Tuesday 15, 2011

            MARQUETTE, Mich.—An anthology of creative works representing the contemporary American Indian experience in Michigan will be released in early December. It is titled Voice on the Water: Great Lakes Native America Now. A public reading at Northern Michigan University on Wednesday, Nov. 30, will showcase contributors and celebrate the book’s launch. The public is invited to attend this free event, which is scheduled to begin at 7 p.m. in 105 Jamrich Hall.

            Voice on the Water features poetry, short stories, essays, photographs and artwork. It also includes a glossary of Anishinaabe terms and contributor biographies. NMU’s Center for Native American Studies and the NMU Press collaborated on the anthology, which was made possible by a $15,000 grant from the Michigan Humanities Council.

            “We wanted this book to appeal to a broad audience and our hope is that it will also be used as a textbook from the junior high level through college,” said Grace Chaillier, adjunct professor at NMU and the project’s coordinator.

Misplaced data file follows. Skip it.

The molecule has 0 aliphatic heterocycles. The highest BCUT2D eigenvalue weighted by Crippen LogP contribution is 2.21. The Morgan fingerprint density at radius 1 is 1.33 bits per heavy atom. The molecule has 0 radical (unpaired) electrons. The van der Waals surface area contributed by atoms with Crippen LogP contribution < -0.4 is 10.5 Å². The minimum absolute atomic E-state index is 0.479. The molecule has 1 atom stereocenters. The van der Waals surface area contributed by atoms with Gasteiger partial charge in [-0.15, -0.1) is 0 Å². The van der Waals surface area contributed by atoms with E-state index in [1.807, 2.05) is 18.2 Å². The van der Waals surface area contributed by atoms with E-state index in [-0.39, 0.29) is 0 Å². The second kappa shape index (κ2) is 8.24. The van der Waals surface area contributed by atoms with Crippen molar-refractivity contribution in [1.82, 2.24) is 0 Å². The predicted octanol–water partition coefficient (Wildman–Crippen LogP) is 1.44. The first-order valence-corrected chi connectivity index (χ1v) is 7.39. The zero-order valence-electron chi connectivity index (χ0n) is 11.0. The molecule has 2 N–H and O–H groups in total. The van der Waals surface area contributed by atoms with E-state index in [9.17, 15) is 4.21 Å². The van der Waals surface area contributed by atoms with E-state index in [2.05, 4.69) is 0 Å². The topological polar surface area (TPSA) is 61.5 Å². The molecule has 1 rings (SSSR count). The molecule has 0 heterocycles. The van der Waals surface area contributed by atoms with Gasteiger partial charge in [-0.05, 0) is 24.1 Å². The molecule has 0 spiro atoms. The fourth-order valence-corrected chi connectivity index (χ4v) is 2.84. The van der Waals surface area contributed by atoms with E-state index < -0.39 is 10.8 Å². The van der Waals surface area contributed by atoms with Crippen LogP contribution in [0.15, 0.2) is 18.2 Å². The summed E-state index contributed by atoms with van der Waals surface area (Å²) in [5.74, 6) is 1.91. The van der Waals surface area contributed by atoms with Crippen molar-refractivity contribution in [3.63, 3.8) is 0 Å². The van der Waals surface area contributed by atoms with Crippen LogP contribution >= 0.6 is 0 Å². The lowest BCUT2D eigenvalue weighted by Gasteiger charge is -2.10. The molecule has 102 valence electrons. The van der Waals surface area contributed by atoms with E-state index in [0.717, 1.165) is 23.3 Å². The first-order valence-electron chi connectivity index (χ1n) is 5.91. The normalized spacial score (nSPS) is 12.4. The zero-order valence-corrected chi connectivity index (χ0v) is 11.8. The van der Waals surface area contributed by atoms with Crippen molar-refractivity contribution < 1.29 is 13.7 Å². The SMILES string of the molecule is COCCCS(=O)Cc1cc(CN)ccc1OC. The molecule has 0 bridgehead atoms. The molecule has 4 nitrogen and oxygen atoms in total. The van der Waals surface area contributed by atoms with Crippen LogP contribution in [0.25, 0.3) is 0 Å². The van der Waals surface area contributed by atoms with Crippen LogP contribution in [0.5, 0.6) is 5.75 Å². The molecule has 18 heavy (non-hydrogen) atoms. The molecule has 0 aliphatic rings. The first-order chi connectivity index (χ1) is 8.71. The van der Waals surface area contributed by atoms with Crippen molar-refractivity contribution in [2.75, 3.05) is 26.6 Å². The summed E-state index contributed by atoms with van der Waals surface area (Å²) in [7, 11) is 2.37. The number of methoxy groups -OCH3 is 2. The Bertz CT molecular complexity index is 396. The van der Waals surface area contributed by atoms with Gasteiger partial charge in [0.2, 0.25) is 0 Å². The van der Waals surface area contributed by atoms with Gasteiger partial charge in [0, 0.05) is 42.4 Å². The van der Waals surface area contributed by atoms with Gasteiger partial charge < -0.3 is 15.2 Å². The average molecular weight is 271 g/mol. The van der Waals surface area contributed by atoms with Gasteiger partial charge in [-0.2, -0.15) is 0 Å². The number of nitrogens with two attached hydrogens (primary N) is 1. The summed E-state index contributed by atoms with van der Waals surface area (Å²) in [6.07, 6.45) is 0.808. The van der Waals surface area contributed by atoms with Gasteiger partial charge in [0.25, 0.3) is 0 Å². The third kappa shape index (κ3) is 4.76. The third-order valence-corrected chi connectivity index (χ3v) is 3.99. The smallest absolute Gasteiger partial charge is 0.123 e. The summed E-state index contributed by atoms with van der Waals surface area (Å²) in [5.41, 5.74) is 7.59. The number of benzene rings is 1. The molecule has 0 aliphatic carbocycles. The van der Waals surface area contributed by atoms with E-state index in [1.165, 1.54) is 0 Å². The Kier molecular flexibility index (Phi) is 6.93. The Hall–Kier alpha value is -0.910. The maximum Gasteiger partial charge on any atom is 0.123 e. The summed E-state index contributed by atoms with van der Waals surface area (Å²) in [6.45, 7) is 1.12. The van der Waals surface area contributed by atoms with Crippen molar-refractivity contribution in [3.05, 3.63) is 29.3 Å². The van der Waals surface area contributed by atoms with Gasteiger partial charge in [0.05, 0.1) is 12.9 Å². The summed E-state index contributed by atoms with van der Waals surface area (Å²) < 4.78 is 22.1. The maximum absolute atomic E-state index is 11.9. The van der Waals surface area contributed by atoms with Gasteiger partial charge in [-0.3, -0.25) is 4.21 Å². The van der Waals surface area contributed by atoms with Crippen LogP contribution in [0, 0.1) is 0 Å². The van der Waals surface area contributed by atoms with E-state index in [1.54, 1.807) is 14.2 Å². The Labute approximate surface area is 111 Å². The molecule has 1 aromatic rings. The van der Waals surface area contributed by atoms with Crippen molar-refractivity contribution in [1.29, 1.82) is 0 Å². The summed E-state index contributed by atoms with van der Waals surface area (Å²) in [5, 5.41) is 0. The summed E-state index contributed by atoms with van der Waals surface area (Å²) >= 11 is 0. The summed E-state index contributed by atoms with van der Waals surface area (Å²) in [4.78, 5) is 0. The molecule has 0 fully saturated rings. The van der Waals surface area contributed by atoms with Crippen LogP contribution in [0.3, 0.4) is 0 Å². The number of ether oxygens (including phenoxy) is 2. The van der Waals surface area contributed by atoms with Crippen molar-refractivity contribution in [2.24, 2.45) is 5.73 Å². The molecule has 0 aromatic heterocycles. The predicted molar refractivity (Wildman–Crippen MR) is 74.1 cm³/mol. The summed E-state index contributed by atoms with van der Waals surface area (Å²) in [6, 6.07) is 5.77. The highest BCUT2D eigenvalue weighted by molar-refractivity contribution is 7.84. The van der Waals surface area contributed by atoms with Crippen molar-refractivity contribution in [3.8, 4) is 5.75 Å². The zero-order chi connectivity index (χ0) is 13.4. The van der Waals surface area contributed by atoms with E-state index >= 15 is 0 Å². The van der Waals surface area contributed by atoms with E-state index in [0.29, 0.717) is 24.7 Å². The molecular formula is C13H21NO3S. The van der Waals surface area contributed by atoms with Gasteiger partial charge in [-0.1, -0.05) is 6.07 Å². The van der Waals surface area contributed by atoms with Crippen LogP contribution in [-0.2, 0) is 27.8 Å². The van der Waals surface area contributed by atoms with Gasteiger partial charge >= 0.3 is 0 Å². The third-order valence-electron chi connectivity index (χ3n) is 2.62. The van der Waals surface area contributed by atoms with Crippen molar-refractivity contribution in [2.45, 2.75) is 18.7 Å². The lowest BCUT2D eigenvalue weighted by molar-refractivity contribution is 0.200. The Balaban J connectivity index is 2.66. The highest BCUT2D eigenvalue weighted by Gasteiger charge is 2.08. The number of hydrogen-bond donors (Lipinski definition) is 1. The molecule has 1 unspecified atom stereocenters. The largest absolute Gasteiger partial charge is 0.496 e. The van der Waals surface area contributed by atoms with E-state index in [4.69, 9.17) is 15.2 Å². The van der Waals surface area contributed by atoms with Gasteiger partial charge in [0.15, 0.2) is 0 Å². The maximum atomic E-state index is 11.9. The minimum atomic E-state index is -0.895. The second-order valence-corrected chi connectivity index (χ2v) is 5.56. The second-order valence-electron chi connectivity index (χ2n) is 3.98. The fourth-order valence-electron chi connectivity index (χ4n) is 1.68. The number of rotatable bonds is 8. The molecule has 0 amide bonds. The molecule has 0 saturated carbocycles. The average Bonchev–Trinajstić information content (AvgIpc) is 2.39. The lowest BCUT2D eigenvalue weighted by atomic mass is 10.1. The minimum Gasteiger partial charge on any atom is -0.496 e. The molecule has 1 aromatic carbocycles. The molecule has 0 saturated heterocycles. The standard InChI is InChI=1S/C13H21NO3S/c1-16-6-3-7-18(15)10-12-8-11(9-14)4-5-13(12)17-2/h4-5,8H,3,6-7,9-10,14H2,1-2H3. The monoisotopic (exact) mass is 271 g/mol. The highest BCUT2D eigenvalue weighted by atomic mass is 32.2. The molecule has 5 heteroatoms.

“Indians in general are not very well known as contemporary people in American society. If you ask students to draw depictions of them, it’s usually with tee-pees, bows and arrows and other images from the past. We want to introduce ourselves as Indian people, but also as contemporary Michigan residents so our Michigan neighbors will know us better.”

More than 200 pieces were submitted for consideration from within the state and beyond. A committee of campus scholars, along with a community elder and author, selected the 88 that are included in the book.

“The tough part was not being able to include all of them because there were so many quality submissions,” said April Lindala, director of the NMU Center for Native American Studies. “I’ve seen Native anthologies that revolve around themes, but this is the first that specifically relates to the contemporary experience in Michigan. We made a conscious effort to have a span of generations’ voices included, so there is a lot of youth representation.

“The seeds for this project were first planted several years ago, before I became director, but it’s extremely fulfilling to see it finally completed. It has been a labor of love for the last two years. The book is something tangible we can carry and hold close to our hearts and say, ‘We did this.’”

In addition to the Marquette public reading and book launch, a similar event will be held on Friday, Dec. 2, at the Ziibiwing Center of Anishinabe Culture and Lifeways in Mt. Pleasant. Both are hosted by the Center for Native American Studies and the Communications and Marketing Office, which oversees the NMU Press.

Voice on the Water will be available at the NMU Bookstore or online at

Kristi Evans
News Director